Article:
How the hand defines the ‘self”How the hand defines the ‘self”Theme:self image, embodied intelligence, brain, brain developmentSummaryDiscussionTranscriptRelated Insights
It looks like evolution expected us to be active pursuers of information, not to simply be sitting there quietly and having stuff stuffed into us. That’s overstating the case a little bit, but in general it seems to me that, based on my clinical experience, that it is not a stretch at all to say if the hand is really important to intelligence and to this sense of accomplishment that adult life is supposed to bring, then you ought to some evidence of a respect for that fact in what we offer to children as part of their education.Coming
The second thing, and this is really derivative; the second thing is that it seems to me that the hand is really important as an object to think about in the developmental process, generally. And when I began to look at that question through let’s say the eyes and the experience and the research of people like Benjamin Bloom and the Montessorians and the Waldorf people and the Fribble kindergarten people, and on, and on, and on. It seemed to me that what they were saying was, what their experience was telling me was that this is really truth, that educators—people who are interested in the development of children, who pay attention to what kids to with their hands and who afford them opportunities to use their hands—get the kind of results that I would expect if it is really true that the hand and the brain are a system, and that they develop through life in a way that somehow or other yields this product of an autonomous, sentient, conscious thing that we call the “self.”
Now, if you think like that, or if you make inferences like that, you can’t look at this “crashed-and-burned” institution that we call education and not think well, maybe part of the problem is that the people who are the theorists in education have, like the cognitive psychologists that I just met, looked at the hand as if it were sort of an incidental [player] and not, in fact, a central player. The truth is that there is no way for you to actually address the brain directly. You can do it if you drill a hole in the head and drive an electrode in, but as a matter of practicality, despite what lots of people say is talking directly to the brain by doing the following thing. You’re not talking directly to the brain. The brain is part of a responsive organism that receives information in a certain way. It may do it actively; it may do it passively. It looks like evolution expected us to be active pursuers of information, not to simply be sitting there quietly and having stuff stuffed into us. That’s overstating the case a little bit, but in general it seems to me that, based on my clinical experience, that it is not a stretch at all to say if the hand is really important to intelligence and to this sense of accomplishment that adult life is supposed to bring, then you ought to some evidence of a respect for that fact in what we offer to children as part of their education.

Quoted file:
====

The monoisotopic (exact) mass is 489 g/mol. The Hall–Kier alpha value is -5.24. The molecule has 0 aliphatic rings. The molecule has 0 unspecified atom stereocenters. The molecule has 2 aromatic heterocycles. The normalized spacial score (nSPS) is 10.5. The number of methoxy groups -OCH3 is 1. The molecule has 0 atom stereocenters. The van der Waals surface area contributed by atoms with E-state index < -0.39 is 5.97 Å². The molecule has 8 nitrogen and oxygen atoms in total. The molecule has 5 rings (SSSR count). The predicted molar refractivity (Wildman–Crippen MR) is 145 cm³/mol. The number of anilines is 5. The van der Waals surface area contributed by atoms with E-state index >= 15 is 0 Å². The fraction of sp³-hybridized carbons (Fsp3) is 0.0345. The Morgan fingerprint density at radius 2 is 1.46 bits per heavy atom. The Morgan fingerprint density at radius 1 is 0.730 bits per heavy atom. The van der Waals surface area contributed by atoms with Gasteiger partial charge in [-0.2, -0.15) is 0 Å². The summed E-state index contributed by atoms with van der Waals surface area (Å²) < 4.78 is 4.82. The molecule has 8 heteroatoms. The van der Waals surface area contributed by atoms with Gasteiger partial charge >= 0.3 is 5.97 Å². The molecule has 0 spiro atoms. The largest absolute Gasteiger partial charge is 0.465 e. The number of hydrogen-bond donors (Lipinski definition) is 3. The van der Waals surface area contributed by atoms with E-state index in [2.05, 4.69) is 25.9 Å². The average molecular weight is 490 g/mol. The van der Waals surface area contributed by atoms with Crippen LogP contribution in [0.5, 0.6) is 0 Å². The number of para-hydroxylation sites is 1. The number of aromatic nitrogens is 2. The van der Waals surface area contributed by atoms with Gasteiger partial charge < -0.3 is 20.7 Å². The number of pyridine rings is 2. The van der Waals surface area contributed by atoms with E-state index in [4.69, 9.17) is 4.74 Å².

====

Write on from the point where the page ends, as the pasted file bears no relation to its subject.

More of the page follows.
When I met this guy, Nate Jones, after the book had been published, what is said was that he had begun to wonder what was wrong with the kids that were coming to him just to learn how to fix cars in a car shop. There is nothing fancy about that. This is just—this is Norman Rockwell Americana. Well, if it’s Americana, how come the kids coming to a guy like Nate are in-educable? Why does he say, “I can’t teach them how to do anything.” And, he asks himself, you know, is it in the water? Is there something? Or is it watching television? What is it? And he spoke with his wife and his daughter, both of whom are primary school teachers, and they offered the possible suggestion or explanation that maybe it was because kids don’t do anything with their hands in school. They are literally—they are just dissociated completely with the kind of stuff that I’ve been talking about. So, he took that and said well, you know, kids really need to be . . . I mean, I can see that. I did that when I was a kid. Incidentally, I’ve asked the same question at a meeting of computer scientists and engineers, who looked at me blankly when I said kids need this in the schools. They said, “No, they need courses in calculous.” Then I said, “Well, tell me a little bit about what you did when you were a kid.” One hundred percent of them were doing all the things that Nate is talking about. They grew up handling stiff, taking things apart, and they simply just do not credit that experience at all because they don’t look back. They forget what it was like to be there and to go through this long developmental process. We’re saying, wake up! You know, that wasn’t simply trivial. Woodshop, metal shop, drawing, none of that stuff was unimportant. In fact, that’s how you got to where you had to go.